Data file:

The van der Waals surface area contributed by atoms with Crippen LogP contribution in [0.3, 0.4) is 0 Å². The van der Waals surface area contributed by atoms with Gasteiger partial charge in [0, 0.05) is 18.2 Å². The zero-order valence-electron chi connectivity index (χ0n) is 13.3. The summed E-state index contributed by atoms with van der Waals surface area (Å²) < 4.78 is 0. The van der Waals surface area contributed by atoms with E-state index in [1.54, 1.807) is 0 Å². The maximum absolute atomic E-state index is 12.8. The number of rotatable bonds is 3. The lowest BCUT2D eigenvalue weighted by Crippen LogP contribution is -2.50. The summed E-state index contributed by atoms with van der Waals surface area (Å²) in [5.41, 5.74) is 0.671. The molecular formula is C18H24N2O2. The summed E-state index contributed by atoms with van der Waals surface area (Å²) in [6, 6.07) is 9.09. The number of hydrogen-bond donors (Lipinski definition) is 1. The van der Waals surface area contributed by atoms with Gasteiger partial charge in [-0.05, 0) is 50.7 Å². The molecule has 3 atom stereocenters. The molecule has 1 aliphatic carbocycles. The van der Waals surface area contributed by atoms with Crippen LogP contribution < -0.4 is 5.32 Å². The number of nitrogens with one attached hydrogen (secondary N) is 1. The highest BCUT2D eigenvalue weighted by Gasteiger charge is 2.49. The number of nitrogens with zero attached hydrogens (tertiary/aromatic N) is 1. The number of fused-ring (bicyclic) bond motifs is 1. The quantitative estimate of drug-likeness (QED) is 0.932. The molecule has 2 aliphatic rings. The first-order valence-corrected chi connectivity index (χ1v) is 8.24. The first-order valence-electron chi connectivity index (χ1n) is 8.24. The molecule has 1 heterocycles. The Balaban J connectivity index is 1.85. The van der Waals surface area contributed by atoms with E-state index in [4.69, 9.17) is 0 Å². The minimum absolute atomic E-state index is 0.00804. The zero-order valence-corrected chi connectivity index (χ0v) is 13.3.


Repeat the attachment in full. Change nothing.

The van der Waals surface area contributed by atoms with Crippen LogP contribution in [0.3, 0.4) is 0 Å². The van der Waals surface area contributed by atoms with Gasteiger partial charge in [0, 0.05) is 18.2 Å². The zero-order valence-electron chi connectivity index (χ0n) is 13.3. The summed E-state index contributed by atoms with van der Waals surface area (Å²) < 4.78 is 0. The van der Waals surface area contributed by atoms with E-state index in [1.54, 1.807) is 0 Å². The maximum absolute atomic E-state index is 12.8. The number of rotatable bonds is 3. The lowest BCUT2D eigenvalue weighted by Crippen LogP contribution is -2.50. The summed E-state index contributed by atoms with van der Waals surface area (Å²) in [5.41, 5.74) is 0.671. The molecular formula is C18H24N2O2. The summed E-state index contributed by atoms with van der Waals surface area (Å²) in [6, 6.07) is 9.09. The number of hydrogen-bond donors (Lipinski definition) is 1. The van der Waals surface area contributed by atoms with Gasteiger partial charge in [-0.05, 0) is 50.7 Å². The molecule has 3 atom stereocenters. The molecule has 1 aliphatic carbocycles. The van der Waals surface area contributed by atoms with Crippen LogP contribution < -0.4 is 5.32 Å². The number of nitrogens with one attached hydrogen (secondary N) is 1. The highest BCUT2D eigenvalue weighted by Gasteiger charge is 2.49. The number of nitrogens with zero attached hydrogens (tertiary/aromatic N) is 1. The number of fused-ring (bicyclic) bond motifs is 1. The quantitative estimate of drug-likeness (QED) is 0.932. The molecule has 2 aliphatic rings. The first-order valence-corrected chi connectivity index (χ1v) is 8.24. The first-order valence-electron chi connectivity index (χ1n) is 8.24. The molecule has 1 heterocycles. The Balaban J connectivity index is 1.85. The van der Waals surface area contributed by atoms with E-state index in [4.69, 9.17) is 0 Å². The minimum absolute atomic E-state index is 0.00804. The zero-order valence-corrected chi connectivity index (χ0v) is 13.3.